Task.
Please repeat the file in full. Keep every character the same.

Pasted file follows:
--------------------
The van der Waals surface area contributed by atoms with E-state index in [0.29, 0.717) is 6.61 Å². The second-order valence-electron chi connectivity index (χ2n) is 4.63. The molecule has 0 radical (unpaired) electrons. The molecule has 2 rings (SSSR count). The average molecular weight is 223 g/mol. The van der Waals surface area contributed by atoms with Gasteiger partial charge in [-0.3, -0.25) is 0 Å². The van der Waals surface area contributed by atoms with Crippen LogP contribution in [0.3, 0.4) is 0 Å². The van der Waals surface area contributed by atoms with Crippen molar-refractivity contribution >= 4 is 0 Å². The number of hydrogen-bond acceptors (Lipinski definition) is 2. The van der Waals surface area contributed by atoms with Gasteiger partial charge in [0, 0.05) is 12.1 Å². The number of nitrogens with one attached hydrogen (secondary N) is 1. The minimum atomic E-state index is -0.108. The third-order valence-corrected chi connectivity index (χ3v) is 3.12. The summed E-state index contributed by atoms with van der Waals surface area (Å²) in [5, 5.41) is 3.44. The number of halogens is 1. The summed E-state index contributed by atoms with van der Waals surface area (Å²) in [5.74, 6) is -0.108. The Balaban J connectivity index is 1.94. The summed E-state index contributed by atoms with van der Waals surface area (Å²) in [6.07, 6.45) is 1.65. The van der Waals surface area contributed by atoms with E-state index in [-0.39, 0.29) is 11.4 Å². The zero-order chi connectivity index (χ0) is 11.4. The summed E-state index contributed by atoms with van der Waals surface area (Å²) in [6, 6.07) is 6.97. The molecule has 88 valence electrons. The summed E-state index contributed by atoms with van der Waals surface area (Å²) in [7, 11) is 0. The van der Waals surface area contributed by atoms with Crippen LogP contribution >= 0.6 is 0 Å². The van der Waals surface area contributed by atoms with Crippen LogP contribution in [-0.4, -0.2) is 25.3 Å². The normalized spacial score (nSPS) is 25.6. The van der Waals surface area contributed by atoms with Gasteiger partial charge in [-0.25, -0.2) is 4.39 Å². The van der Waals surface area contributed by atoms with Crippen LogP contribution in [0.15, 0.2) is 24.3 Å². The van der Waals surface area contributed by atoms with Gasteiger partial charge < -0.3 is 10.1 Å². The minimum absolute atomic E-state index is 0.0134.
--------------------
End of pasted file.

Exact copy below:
The van der Waals surface area contributed by atoms with E-state index in [0.29, 0.717) is 6.61 Å². The second-order valence-electron chi connectivity index (χ2n) is 4.63. The molecule has 0 radical (unpaired) electrons. The molecule has 2 rings (SSSR count). The average molecular weight is 223 g/mol. The van der Waals surface area contributed by atoms with Gasteiger partial charge in [-0.3, -0.25) is 0 Å². The van der Waals surface area contributed by atoms with Crippen LogP contribution in [0.3, 0.4) is 0 Å². The van der Waals surface area contributed by atoms with Crippen molar-refractivity contribution >= 4 is 0 Å². The number of hydrogen-bond acceptors (Lipinski definition) is 2. The van der Waals surface area contributed by atoms with Gasteiger partial charge in [0, 0.05) is 12.1 Å². The number of nitrogens with one attached hydrogen (secondary N) is 1. The minimum atomic E-state index is -0.108. The third-order valence-corrected chi connectivity index (χ3v) is 3.12. The summed E-state index contributed by atoms with van der Waals surface area (Å²) in [5, 5.41) is 3.44. The number of halogens is 1. The summed E-state index contributed by atoms with van der Waals surface area (Å²) in [5.74, 6) is -0.108. The Balaban J connectivity index is 1.94. The summed E-state index contributed by atoms with van der Waals surface area (Å²) in [6.07, 6.45) is 1.65. The van der Waals surface area contributed by atoms with E-state index in [-0.39, 0.29) is 11.4 Å². The zero-order chi connectivity index (χ0) is 11.4. The summed E-state index contributed by atoms with van der Waals surface area (Å²) in [6, 6.07) is 6.97. The molecule has 88 valence electrons. The summed E-state index contributed by atoms with van der Waals surface area (Å²) in [7, 11) is 0. The van der Waals surface area contributed by atoms with Crippen LogP contribution >= 0.6 is 0 Å². The van der Waals surface area contributed by atoms with Crippen LogP contribution in [-0.4, -0.2) is 25.3 Å². The normalized spacial score (nSPS) is 25.6. The van der Waals surface area contributed by atoms with Gasteiger partial charge in [-0.25, -0.2) is 4.39 Å². The van der Waals surface area contributed by atoms with Crippen LogP contribution in [0.15, 0.2) is 24.3 Å². The van der Waals surface area contributed by atoms with Gasteiger partial charge < -0.3 is 10.1 Å². The minimum absolute atomic E-state index is 0.0134.